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February 10, 2021

Mid-week and mid-winter perspectives on lots of hot criminal justice reform stories

February has been cold and snowy in Ohio, but there are still lots of hot criminal justice reform stories cooking in the middle of winter all over the USA.  So, mid-week and mid-winter, here is a round-up of just some of the reform stories and commentaries catching my eye:

From The Appeal, "Trump Turned The Justice System Into a Black Box.  Biden Could Fix It."

From Bloomberg Law, "Law Firms and Nonprofits Must Work Together for Criminal Justice Reform"

From The Marshall Project, "What 120 Executions Tell Us About Criminal Justice in America"

From The Nation, "How Progressive District Attorneys Are Leading the Charge to Fix Our Broken Justice System"

From Newsweek, "The Biden Administration Can Act on Criminal Justice Reform Now"

From Real Clear Policy, "Washington Must Atone for its Legacy of Mass Incarceration"

From Reason.com, "Civil Commitment of Sex Offenders Pretends Prisoners Are Patients"

From Time, "Why It's So Significant That Virginia Looks Set To Abolish the Death Penalty"

February 10, 2021 at 01:47 PM | Permalink


I first became aware of and was shocked to see the civil commitment of allegedly sexually dangerous persons in my Appellate Advocacy Seminar, when I was a law student at U.Va. Law School in 1986. Our Adjunct Professor in that seminar was a former Assistant Solicitor General of the United States. He picked a group of cases pending before the U.S. Supreme Court for us to brief and argue in our seminar. Then, we drove to the Supreme Court in D.C. to listen to the actual oral argument of our case before the Court. Our professor also got the attorneys who would argue the actual case before the Supreme Court to come to Charlottesville to serve as Judges for our oral arguments in the seminar, which proved to be a very stimulating learning experience. The case my partner and I briefed and argued was "Allen v. Illinois", 4788 U.S. 364 (1986), where the Supreme Court upheld the Illinois Sexually Dangerous Persons statute and provided that defendants undergoing psych interview before and during the program did not have a Fifth Amendment privilege against self-incrimination, because the statute is civil in nature, not criminal. One of the most shocking parts of that Supreme Court holding is that persons committed under the Illinois Sexually Dangerous Persons Act are held (incarcerated?) in a maximum security prison (the Penitentiary at Menard, Illinois), alongside convicted felons! How can the Court call the statute civil when people detained under it are held in a criminal penitentiary, alongside convicts? From working on the Allen case in my law school seminar, I have never gotten past thinking that it is just wrong. In the 35 years since then, this issue has only become more profound, as it has become clear that many states are not engaging in any meaningful treatment of those allegedly being held under "civil commitment", so Courts are ordering the states to spend large sums of money to treat these men. The other problem I see with the statutes is that they place the burden upon the committed man to prove by "clear and convincing evidence" that they are no longer sexually dangerous to be released back into society, or to remain detained for life! Exactly how are these men supposed to prove that they are no longer sexually dangerous? This is nothing more than a Kafkaesque Catch-22. It's hard to believe that we actually do this to people in America, given the supposed provisions of our Constitution. Regardless of what the Supreme Court says, this so-called "civil commitment" sure looks criminal to me.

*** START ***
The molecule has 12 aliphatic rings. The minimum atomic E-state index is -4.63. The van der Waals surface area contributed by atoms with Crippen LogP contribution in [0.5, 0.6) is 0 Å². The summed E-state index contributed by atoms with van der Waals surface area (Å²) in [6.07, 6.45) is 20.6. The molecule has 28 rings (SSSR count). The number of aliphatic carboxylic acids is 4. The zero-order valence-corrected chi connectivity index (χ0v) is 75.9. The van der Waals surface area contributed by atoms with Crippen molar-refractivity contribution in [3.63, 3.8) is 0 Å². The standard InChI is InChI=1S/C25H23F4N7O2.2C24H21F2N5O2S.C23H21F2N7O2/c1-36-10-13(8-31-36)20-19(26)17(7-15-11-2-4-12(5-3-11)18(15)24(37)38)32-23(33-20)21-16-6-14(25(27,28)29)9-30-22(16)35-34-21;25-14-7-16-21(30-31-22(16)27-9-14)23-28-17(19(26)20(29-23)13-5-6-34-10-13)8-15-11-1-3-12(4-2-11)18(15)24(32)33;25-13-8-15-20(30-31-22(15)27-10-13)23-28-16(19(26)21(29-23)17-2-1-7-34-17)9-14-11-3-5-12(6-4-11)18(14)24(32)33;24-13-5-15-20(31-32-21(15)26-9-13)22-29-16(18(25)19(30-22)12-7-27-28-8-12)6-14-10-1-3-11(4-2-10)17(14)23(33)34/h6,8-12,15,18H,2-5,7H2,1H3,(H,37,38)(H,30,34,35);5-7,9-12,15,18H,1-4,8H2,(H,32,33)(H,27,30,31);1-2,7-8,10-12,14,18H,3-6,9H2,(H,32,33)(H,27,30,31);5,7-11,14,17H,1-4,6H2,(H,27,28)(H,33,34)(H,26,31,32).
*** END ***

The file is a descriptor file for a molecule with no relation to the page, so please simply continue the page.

Posted by: Jim Gormley | Feb 11, 2021 8:38:13 AM

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